And while caffeine may be your friend if you are feeling a little lacklustre, it’s not ideal to have caffeine after 3-4pm if you want to have a good night’s sleep.
Stress less to recharge your batteries
Winding down can be easier said than done, however – often we don’t even realise how stressed we are until it gets to a point where it creates a problem for us.
Being in a constantly anxious state is draining. Our body is sending messages to put us on high alert – the fight or flight response – which is fine for short periods of time, but when it’s constant our batteries get drained pretty quickly.
Simple practices like deep breathing and progressive muscle relaxation can be very effective in reducing stress and improving energy and don’t have to take a lot of time or effort.
The right fuel for sustained energy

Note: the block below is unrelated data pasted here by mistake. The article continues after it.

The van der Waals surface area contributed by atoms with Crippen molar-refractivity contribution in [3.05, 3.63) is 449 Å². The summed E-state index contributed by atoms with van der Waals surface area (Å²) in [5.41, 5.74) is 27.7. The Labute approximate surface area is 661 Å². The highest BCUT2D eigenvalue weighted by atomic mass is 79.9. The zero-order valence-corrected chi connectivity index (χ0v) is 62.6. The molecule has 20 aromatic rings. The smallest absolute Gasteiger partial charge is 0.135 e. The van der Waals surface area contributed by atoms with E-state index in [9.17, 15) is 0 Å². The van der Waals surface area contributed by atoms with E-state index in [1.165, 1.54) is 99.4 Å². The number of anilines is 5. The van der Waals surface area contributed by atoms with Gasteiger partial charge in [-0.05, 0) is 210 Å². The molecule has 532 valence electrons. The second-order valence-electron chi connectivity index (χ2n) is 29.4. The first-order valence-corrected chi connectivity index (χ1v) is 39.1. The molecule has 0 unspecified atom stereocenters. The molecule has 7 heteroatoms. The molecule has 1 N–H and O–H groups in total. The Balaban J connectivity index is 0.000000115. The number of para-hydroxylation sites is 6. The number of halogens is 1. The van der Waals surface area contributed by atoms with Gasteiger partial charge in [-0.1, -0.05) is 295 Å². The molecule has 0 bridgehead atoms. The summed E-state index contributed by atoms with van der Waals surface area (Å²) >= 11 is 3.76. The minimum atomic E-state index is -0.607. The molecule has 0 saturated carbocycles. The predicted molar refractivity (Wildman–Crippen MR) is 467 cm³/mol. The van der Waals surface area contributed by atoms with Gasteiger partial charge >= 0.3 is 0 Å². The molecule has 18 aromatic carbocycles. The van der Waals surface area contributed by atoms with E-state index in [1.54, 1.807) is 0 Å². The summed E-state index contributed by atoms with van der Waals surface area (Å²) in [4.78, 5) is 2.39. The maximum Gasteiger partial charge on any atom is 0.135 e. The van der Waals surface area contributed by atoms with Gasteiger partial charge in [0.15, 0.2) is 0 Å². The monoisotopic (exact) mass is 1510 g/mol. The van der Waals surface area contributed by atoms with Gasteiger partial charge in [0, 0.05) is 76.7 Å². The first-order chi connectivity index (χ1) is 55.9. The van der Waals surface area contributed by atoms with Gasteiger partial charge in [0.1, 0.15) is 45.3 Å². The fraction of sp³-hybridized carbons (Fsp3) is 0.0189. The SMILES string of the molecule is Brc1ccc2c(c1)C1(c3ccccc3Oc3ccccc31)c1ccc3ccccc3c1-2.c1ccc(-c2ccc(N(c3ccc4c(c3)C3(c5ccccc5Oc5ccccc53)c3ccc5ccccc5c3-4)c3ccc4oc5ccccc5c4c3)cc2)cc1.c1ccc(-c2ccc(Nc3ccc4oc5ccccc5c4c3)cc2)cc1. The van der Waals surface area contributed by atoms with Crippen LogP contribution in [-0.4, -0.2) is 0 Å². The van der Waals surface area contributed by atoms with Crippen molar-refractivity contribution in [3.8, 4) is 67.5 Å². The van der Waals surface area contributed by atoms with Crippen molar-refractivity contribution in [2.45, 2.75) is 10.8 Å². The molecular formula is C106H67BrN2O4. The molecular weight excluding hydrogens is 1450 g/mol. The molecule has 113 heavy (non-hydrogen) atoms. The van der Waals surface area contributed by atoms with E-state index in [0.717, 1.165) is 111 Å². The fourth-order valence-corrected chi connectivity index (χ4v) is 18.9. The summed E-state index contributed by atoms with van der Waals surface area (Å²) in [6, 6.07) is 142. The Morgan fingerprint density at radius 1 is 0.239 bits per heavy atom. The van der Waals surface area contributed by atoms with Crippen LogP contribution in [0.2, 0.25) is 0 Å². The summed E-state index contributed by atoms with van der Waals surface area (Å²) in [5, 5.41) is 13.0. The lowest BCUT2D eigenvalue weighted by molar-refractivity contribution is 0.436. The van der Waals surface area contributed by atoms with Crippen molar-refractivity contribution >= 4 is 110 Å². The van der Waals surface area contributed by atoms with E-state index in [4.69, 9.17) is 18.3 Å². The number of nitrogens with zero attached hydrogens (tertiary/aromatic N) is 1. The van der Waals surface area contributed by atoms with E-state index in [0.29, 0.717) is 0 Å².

No amount of relaxation or rest is going to help, if we are not giving our bodies the best fuel for energy. We can’t expect to perform at our peak if we are running on fumes, which is where a balanced diet and hydration are key. Sugar in particular, is a culprit in giving you a burst of energy and then a crash, so instead of reaching for that chocolate bar mid-afternoon, try a handful of nuts or a banana for an energy boost.
Another easy tweak is to make sure you are drinking enough water. Just putting a jug in easy reach on your desk can be enough to have you humming along through the day.
Get your body moving for an energy boost